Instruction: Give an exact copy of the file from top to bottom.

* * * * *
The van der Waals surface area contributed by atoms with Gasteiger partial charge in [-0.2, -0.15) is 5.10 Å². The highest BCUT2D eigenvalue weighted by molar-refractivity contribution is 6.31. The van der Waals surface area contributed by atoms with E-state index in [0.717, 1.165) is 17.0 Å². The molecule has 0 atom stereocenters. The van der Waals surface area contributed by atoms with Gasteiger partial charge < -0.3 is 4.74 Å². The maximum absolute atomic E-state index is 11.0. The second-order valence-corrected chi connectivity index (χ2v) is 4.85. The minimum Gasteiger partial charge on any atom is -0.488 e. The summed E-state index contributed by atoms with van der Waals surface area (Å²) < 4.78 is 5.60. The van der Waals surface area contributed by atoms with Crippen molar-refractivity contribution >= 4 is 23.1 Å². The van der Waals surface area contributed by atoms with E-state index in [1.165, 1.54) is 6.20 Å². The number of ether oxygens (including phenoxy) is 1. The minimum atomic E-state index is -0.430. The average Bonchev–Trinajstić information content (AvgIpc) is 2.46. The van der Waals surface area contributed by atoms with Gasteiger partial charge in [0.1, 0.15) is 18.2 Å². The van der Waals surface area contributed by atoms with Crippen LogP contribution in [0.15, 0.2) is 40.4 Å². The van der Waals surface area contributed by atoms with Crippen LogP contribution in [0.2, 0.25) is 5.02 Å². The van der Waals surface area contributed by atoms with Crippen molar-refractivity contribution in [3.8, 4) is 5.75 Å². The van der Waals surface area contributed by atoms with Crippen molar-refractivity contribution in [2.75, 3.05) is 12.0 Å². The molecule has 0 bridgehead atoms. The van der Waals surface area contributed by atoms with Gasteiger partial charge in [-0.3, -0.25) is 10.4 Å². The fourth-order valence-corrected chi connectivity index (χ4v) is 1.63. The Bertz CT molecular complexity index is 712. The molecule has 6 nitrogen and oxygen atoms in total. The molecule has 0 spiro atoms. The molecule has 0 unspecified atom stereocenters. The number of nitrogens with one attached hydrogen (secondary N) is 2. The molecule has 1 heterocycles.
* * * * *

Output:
The van der Waals surface area contributed by atoms with Gasteiger partial charge in [-0.2, -0.15) is 5.10 Å². The highest BCUT2D eigenvalue weighted by molar-refractivity contribution is 6.31. The van der Waals surface area contributed by atoms with E-state index in [0.717, 1.165) is 17.0 Å². The molecule has 0 atom stereocenters. The van der Waals surface area contributed by atoms with Gasteiger partial charge < -0.3 is 4.74 Å². The maximum absolute atomic E-state index is 11.0. The second-order valence-corrected chi connectivity index (χ2v) is 4.85. The minimum Gasteiger partial charge on any atom is -0.488 e. The summed E-state index contributed by atoms with van der Waals surface area (Å²) < 4.78 is 5.60. The van der Waals surface area contributed by atoms with Crippen molar-refractivity contribution >= 4 is 23.1 Å². The van der Waals surface area contributed by atoms with E-state index in [1.165, 1.54) is 6.20 Å². The number of ether oxygens (including phenoxy) is 1. The minimum atomic E-state index is -0.430. The average Bonchev–Trinajstić information content (AvgIpc) is 2.46. The van der Waals surface area contributed by atoms with Gasteiger partial charge in [0.1, 0.15) is 18.2 Å². The van der Waals surface area contributed by atoms with Crippen LogP contribution in [0.15, 0.2) is 40.4 Å². The van der Waals surface area contributed by atoms with Crippen LogP contribution in [0.2, 0.25) is 5.02 Å². The van der Waals surface area contributed by atoms with Crippen molar-refractivity contribution in [3.8, 4) is 5.75 Å². The van der Waals surface area contributed by atoms with Crippen molar-refractivity contribution in [2.75, 3.05) is 12.0 Å². The molecule has 0 bridgehead atoms. The van der Waals surface area contributed by atoms with Gasteiger partial charge in [-0.3, -0.25) is 10.4 Å². The fourth-order valence-corrected chi connectivity index (χ4v) is 1.63. The Bertz CT molecular complexity index is 712. The molecule has 6 nitrogen and oxygen atoms in total. The molecule has 0 spiro atoms. The molecule has 0 unspecified atom stereocenters. The number of nitrogens with one attached hydrogen (secondary N) is 2. The molecule has 1 heterocycles.